Coronavirus Testing Policy Updates
March 31, 2020
Coronavirus Testing Policy Updates
With safety measures implemented as a result of the COVID-19 pandemic, you might have already been notified of adjustments made to your SAT or ACT exam dates. On top of standardized tests being moved, there are also changes to be aware of regarding your end of year exams. As new developments come in each day, it can be hard to keep track of all the Coronavirus testing policy updates.
If you haven’t already, take some time to go over the canceled or postponed exam sessions to see which ones affect you. To help you stay in the loop about changes, I have included information on the SAT, the ACT, end of year exams such as the AP, IB, and A-Levels, along with how to go forward from here if your initial testing plans have been disrupted. We will continue posting Coronavirus testing policy updates as announcements are made.
Changes in the SAT and ACT
Your SAT or ACT score makes up a key part of your college application profile. In case you were hoping to sit for one of these exams soon, know that the Coronavirus testing policy updates include changes in SAT and ACT sittings.
- SAT: The March and May SAT sittings were canceled in March by the College Board. On April 15, the team also announced that the June SAT will no longer be held. The board has announced that it will add an August date to make up for the lost sessions. The board is also on the lookout for providing students with at-home testing opportunities to make up for the missed sessions.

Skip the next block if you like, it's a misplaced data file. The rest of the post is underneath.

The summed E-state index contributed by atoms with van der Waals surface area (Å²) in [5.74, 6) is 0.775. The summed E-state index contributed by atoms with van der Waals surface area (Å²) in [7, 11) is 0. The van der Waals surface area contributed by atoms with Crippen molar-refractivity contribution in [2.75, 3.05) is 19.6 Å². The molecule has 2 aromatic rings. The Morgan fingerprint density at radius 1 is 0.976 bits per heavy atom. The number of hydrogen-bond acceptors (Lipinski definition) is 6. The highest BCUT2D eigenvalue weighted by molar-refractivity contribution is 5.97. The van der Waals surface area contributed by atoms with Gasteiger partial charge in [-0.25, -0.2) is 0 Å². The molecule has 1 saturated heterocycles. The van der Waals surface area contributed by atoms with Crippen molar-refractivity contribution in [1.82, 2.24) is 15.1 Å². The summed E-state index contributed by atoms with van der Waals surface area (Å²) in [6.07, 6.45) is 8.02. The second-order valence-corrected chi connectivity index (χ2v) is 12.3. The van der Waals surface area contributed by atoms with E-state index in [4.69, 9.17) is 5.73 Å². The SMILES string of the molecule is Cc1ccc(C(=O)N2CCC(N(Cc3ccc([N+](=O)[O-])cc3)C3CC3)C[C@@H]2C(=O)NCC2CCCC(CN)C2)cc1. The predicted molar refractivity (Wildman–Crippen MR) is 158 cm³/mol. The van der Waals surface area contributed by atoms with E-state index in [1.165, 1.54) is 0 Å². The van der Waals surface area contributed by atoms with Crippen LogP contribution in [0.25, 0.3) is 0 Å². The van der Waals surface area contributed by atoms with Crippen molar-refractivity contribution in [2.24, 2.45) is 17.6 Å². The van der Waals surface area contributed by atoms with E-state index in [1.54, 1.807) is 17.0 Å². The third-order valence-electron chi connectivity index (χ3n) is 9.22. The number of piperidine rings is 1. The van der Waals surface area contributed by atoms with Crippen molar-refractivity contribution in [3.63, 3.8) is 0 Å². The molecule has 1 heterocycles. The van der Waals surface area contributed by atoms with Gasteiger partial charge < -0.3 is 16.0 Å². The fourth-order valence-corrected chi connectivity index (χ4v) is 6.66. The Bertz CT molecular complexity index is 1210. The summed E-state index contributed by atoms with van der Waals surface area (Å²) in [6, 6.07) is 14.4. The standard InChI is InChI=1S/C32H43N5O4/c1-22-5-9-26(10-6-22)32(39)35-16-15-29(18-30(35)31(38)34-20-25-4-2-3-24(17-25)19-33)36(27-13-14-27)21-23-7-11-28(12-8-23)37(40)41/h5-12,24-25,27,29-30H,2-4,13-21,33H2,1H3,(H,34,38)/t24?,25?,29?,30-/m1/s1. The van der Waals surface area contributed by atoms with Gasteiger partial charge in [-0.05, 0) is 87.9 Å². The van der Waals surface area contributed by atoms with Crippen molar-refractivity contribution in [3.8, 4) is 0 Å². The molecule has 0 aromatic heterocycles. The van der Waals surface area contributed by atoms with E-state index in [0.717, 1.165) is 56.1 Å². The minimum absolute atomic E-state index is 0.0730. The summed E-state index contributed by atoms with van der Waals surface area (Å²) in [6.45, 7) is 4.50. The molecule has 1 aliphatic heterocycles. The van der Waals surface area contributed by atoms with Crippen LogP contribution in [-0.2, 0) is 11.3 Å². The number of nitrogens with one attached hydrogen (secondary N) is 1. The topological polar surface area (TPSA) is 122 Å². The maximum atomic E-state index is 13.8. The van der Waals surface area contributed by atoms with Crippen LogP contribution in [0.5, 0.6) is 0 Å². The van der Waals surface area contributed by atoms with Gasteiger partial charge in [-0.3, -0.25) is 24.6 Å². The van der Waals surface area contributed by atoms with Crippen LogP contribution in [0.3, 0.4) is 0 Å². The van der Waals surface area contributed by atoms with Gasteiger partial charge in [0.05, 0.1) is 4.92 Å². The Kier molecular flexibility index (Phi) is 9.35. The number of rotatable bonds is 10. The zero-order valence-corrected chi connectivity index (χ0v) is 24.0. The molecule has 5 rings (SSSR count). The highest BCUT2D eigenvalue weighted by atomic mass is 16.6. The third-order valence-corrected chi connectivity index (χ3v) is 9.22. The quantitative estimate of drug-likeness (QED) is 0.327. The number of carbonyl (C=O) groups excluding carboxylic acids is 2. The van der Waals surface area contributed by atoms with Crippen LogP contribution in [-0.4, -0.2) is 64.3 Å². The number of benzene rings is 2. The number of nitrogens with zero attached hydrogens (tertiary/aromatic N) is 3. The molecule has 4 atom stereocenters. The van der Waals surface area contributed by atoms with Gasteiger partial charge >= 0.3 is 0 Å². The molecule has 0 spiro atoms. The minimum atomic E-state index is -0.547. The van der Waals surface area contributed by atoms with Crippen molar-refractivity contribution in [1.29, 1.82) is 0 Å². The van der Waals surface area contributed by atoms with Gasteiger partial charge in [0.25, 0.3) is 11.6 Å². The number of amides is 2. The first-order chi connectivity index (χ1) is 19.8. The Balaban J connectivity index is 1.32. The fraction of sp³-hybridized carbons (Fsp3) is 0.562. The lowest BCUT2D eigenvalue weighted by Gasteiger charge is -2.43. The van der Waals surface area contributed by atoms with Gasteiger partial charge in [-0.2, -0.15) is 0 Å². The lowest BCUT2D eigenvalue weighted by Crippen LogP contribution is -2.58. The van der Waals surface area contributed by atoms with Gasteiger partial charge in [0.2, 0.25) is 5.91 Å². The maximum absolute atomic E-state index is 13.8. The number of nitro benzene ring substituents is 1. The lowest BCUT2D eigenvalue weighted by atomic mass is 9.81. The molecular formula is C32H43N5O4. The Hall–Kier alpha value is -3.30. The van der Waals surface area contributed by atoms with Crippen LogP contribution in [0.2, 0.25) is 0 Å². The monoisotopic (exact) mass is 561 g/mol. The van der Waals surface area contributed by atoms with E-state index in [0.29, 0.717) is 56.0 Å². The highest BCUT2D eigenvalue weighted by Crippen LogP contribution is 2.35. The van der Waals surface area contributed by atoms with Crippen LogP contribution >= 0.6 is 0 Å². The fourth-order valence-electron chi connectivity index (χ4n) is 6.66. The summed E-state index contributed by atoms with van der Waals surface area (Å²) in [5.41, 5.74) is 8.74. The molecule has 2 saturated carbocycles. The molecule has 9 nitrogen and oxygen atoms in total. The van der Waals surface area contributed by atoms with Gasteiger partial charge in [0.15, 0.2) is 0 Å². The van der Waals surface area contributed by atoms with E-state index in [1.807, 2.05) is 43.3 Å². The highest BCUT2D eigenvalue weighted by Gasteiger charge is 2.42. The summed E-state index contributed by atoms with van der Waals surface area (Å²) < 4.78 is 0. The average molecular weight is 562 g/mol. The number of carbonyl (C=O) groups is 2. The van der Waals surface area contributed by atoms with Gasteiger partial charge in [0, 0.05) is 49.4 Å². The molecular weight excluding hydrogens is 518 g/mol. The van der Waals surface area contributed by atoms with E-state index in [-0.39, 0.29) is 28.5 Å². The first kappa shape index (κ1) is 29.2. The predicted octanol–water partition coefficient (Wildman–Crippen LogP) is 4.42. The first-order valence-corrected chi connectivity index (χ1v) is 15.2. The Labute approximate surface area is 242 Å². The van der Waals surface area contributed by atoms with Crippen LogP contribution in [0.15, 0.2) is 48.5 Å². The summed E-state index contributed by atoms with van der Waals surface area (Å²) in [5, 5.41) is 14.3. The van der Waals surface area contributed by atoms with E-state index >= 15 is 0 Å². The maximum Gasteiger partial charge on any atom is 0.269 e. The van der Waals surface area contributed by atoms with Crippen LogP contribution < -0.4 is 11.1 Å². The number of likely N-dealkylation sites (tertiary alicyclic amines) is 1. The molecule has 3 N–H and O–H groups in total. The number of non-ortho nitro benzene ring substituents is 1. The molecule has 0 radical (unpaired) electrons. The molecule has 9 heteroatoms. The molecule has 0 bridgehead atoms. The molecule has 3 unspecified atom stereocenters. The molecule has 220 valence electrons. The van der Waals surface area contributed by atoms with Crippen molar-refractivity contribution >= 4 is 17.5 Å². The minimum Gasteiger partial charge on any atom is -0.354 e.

- ACT: The ACT organization has rescheduled the April 4 administration of the test to June 13 across the country due to the COVID-19 pandemic. Students who were registered for the April exam have received an email with information on how to register for the June 13 session or a later test date free of cost.
While this might be frustrating, test dates are still currently on for the summer. If anything happens with those dates, we presume that the fall dates will still be a possibility for any candidate who needs a standardized test score to apply to college in Fall 2021. The remaining SAT and ACT test dates are included in the table below:
|Remaining SAT Dates for 2020||Remaining ACT Dates for 2020|
|June 6, 2020||June 13, 2020|
|August 29, 2020||July 18, 2020|
|October 3, 2020||September 12, 2020|
|November 7, 2020||October 24, 2020|
|December 5, 2020||December 12, 2020|
End of Year Exam Updates for AP and IB Students
Alongside changes in the ACT and SAT, the Coronavirus testing policy updates also apply to exams you may have been planning to take at the end of senior year.